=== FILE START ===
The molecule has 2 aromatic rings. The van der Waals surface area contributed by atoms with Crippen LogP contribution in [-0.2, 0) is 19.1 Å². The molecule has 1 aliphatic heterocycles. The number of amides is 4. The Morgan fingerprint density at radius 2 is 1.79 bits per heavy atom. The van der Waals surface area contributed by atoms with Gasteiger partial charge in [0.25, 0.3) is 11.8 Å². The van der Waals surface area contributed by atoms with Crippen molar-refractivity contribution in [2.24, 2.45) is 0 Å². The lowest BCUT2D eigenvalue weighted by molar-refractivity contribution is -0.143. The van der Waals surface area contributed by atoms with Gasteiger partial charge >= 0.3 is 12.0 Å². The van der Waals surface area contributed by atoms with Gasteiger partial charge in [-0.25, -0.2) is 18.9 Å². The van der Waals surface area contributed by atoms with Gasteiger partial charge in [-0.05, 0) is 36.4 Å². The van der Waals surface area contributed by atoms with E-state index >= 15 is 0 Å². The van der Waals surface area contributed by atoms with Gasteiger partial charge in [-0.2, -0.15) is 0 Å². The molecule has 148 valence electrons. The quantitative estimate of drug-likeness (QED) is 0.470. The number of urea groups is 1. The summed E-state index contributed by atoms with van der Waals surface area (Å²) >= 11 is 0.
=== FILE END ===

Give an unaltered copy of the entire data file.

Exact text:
The molecule has 2 aromatic rings. The van der Waals surface area contributed by atoms with Crippen LogP contribution in [-0.2, 0) is 19.1 Å². The molecule has 1 aliphatic heterocycles. The number of amides is 4. The Morgan fingerprint density at radius 2 is 1.79 bits per heavy atom. The van der Waals surface area contributed by atoms with Gasteiger partial charge in [0.25, 0.3) is 11.8 Å². The van der Waals surface area contributed by atoms with Crippen molar-refractivity contribution in [2.24, 2.45) is 0 Å². The lowest BCUT2D eigenvalue weighted by molar-refractivity contribution is -0.143. The van der Waals surface area contributed by atoms with Gasteiger partial charge >= 0.3 is 12.0 Å². The van der Waals surface area contributed by atoms with Gasteiger partial charge in [-0.25, -0.2) is 18.9 Å². The van der Waals surface area contributed by atoms with Gasteiger partial charge in [-0.05, 0) is 36.4 Å². The van der Waals surface area contributed by atoms with E-state index >= 15 is 0 Å². The van der Waals surface area contributed by atoms with Gasteiger partial charge in [-0.2, -0.15) is 0 Å². The molecule has 148 valence electrons. The quantitative estimate of drug-likeness (QED) is 0.470. The number of urea groups is 1. The summed E-state index contributed by atoms with van der Waals surface area (Å²) >= 11 is 0.